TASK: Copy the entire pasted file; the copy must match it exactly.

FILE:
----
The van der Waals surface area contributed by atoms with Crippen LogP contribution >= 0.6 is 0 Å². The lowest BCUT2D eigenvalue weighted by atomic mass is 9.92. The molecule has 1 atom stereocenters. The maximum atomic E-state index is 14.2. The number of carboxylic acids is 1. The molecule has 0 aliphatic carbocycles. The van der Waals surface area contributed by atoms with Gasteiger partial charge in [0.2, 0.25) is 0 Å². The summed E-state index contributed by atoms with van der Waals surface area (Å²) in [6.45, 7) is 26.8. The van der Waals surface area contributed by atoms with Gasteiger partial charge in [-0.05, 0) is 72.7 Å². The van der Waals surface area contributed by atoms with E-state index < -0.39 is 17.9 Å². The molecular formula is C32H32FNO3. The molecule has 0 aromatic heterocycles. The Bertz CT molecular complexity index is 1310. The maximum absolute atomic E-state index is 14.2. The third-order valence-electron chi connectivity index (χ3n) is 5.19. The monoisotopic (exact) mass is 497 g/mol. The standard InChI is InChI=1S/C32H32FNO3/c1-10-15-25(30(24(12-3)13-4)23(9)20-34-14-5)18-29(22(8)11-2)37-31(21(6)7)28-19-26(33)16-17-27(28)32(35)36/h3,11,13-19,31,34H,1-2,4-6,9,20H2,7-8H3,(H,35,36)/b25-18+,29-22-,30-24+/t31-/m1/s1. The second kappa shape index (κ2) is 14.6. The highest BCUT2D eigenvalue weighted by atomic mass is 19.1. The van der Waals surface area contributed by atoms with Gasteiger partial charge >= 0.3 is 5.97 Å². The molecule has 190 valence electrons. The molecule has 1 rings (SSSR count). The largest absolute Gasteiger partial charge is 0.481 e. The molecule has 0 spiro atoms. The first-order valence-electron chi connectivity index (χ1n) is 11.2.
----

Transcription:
The van der Waals surface area contributed by atoms with Crippen LogP contribution >= 0.6 is 0 Å². The lowest BCUT2D eigenvalue weighted by atomic mass is 9.92. The molecule has 1 atom stereocenters. The maximum atomic E-state index is 14.2. The number of carboxylic acids is 1. The molecule has 0 aliphatic carbocycles. The van der Waals surface area contributed by atoms with Gasteiger partial charge in [0.2, 0.25) is 0 Å². The summed E-state index contributed by atoms with van der Waals surface area (Å²) in [6.45, 7) is 26.8. The van der Waals surface area contributed by atoms with Gasteiger partial charge in [-0.05, 0) is 72.7 Å². The van der Waals surface area contributed by atoms with E-state index < -0.39 is 17.9 Å². The molecular formula is C32H32FNO3. The molecule has 0 aromatic heterocycles. The Bertz CT molecular complexity index is 1310. The maximum absolute atomic E-state index is 14.2. The third-order valence-electron chi connectivity index (χ3n) is 5.19. The monoisotopic (exact) mass is 497 g/mol. The standard InChI is InChI=1S/C32H32FNO3/c1-10-15-25(30(24(12-3)13-4)23(9)20-34-14-5)18-29(22(8)11-2)37-31(21(6)7)28-19-26(33)16-17-27(28)32(35)36/h3,11,13-19,31,34H,1-2,4-6,9,20H2,7-8H3,(H,35,36)/b25-18+,29-22-,30-24+/t31-/m1/s1. The second kappa shape index (κ2) is 14.6. The highest BCUT2D eigenvalue weighted by atomic mass is 19.1. The van der Waals surface area contributed by atoms with Gasteiger partial charge >= 0.3 is 5.97 Å². The molecule has 190 valence electrons. The molecule has 1 rings (SSSR count). The largest absolute Gasteiger partial charge is 0.481 e. The molecule has 0 spiro atoms. The first-order valence-electron chi connectivity index (χ1n) is 11.2.